Cardinal Péter Erdő, 65 (photo), of Esztergom-Budapest, Primate of Hungary, yesterday evening delivered, in a magisterial way, the 40th Bampton Lecture in America in the Low Library of Columbia University in New York City before an audience of about 300 people. (The Low Library was built in 1895 by Columbia University President Seth Low as the University’s central library. Financed with $1 million of Low’s own money, he named it in memory of his father, Abiel Abbot Low.)
Cardinal Erdo’s one-hour lecture, titled “The Role of Religion and the Churches in a Secular State,” was a wide-ranging treatment of the crisis of trust in the justice and “goodness” of the laws in modern secular societies.
“Church and religion in the secular State seems to be an actual question, because we are facing a profound, grave crisis which may be summed up in the word ‘relativism,'” Erdo began, speaking in English. “This means we, as a society, are increasingly unable to say something is ‘right’ or ‘wrong,’ ‘true’ or ‘false’ (even our news, which is often ‘fake news’) because, as we say, and generally now believe, it is all ‘relative.’”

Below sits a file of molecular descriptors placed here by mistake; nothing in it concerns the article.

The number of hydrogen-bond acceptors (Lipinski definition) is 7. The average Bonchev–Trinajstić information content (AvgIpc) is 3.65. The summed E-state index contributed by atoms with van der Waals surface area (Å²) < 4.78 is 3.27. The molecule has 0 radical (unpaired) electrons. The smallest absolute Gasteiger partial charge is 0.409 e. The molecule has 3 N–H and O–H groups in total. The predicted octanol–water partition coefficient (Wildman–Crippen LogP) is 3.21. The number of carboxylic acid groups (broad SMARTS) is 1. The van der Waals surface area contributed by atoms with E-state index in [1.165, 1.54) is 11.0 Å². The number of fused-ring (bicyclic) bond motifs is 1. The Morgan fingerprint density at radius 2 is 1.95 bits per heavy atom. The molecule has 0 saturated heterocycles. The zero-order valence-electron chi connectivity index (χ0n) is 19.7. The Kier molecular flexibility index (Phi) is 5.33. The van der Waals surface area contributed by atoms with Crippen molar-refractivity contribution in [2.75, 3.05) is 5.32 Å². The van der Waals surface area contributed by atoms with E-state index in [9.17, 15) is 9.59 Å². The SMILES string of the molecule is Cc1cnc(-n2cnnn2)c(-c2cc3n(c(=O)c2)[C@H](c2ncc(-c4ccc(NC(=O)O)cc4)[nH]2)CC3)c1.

Erdo asked, in brief: What is the problem with separating Church and religion — and the ideas of ethics and morals which are so central to the Christian religious tradition — from the State?
In essence, he was asking: What is the problem with relativism? What are its consequences?
And he answered, essentially: That the law may become immoral.
That is, he argued, that one can follow the laws of the State, but in doing so, do moral evil.
And this contradiction, he suggested, can create a crisis of trust in the entire legal edifice of a secularized society, leading to a general, chaotic, and often cruel, situation of lawlessness.
“For example,” Erdo said, “Gustav Radbruch (photo) [1878-1949, the German legal scholar who served as Minister of Justice of Germany during the early Weimar period and was in retirement during the National Socialist period, regarded as one of the most influential legal philosophers of the 20th century] was a prominent representative of legal relativism and legal positivism. He went beyond the neo-Kantian principle which held that the law depends on moral values. And, since according to him these are not absolute, then law and justice are relative, too.”
This had profound consequences.
Erdo continued: “The law, rendered independent from the broader reality of morals, led to horrible abuses in National Socialist Germany. The trials of Nuremberg showed where the separation of law and morals can lead.”